Headache Roller Recipe: How to Feel Better Now with Essential Oils

When a headache hits, you want fast relief. This essential oil headache roller recipe eases tension and helps you feel better quickly.

Before I even fully awoke, I could feel it. A heavy pressure right behind my eyes and gripping tension across my forehead let me know I was in for a rough morning.

I knew I needed fast relief if I was going to take care of my family, make it until bedtime, and not try to convince everyone that playing the silent game in the dark all day can actually be a lot of fun.

I’ve tried a lot of natural headache remedies over the years. Some have worked better than others. But my headache roller with essential oils always helps dull the pain and pressure that would otherwise make it impossible to function.

This remedy has another thing going for it, too. Headache and migraine rollerball recipes are a cinch to make at home!

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Before Making, Do Some Digging

Making a headache and migraine roll-on gives you somewhere to turn when a headache strikes. But if you can do some digging to figure out why you got a headache in the first place, you’ll know exactly what your body needs to feel better. You’ll also set yourself up for fewer headaches in the future.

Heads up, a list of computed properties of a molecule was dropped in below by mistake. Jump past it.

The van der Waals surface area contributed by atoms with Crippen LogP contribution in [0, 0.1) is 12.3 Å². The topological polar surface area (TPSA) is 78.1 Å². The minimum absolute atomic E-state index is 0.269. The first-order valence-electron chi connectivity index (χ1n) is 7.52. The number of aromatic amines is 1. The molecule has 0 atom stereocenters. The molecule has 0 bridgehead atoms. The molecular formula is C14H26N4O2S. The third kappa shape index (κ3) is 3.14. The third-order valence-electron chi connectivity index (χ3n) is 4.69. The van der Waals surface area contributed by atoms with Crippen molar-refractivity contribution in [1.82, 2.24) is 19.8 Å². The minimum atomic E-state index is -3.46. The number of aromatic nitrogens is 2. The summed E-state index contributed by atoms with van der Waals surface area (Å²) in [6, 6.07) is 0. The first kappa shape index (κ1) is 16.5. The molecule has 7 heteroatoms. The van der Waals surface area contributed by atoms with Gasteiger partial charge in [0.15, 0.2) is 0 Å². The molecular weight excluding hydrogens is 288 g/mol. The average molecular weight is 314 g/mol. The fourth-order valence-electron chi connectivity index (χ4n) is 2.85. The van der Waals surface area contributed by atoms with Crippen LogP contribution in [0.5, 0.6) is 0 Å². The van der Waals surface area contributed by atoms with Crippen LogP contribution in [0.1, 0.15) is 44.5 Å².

You can get headaches for all sorts of reasons, including things like

  • Dehydration
  • Blood sugar imbalances
  • Food intolerances
  • Nasal congestion
  • Lack of sleep
  • Low magnesium
  • Hormonal imbalances
  • Stress
  • Neck or back injuries
  • Muscle tension
  • Chemical exposures
  • and more.

As an example, let’s say you have a headache today but only drank 3 small glasses of water yesterday. Using a headache roller might help you feel better for a short time, but rehydrating will probably help you find lasting relief.

Or if you think you’re low on magnesium, an Epsom salt bath might be just what you need.

When you get a headache, you can write down what you ate, how much you drank, and any other important information from the past 24 hours. This helps you start to see patterns and connections you might otherwise miss.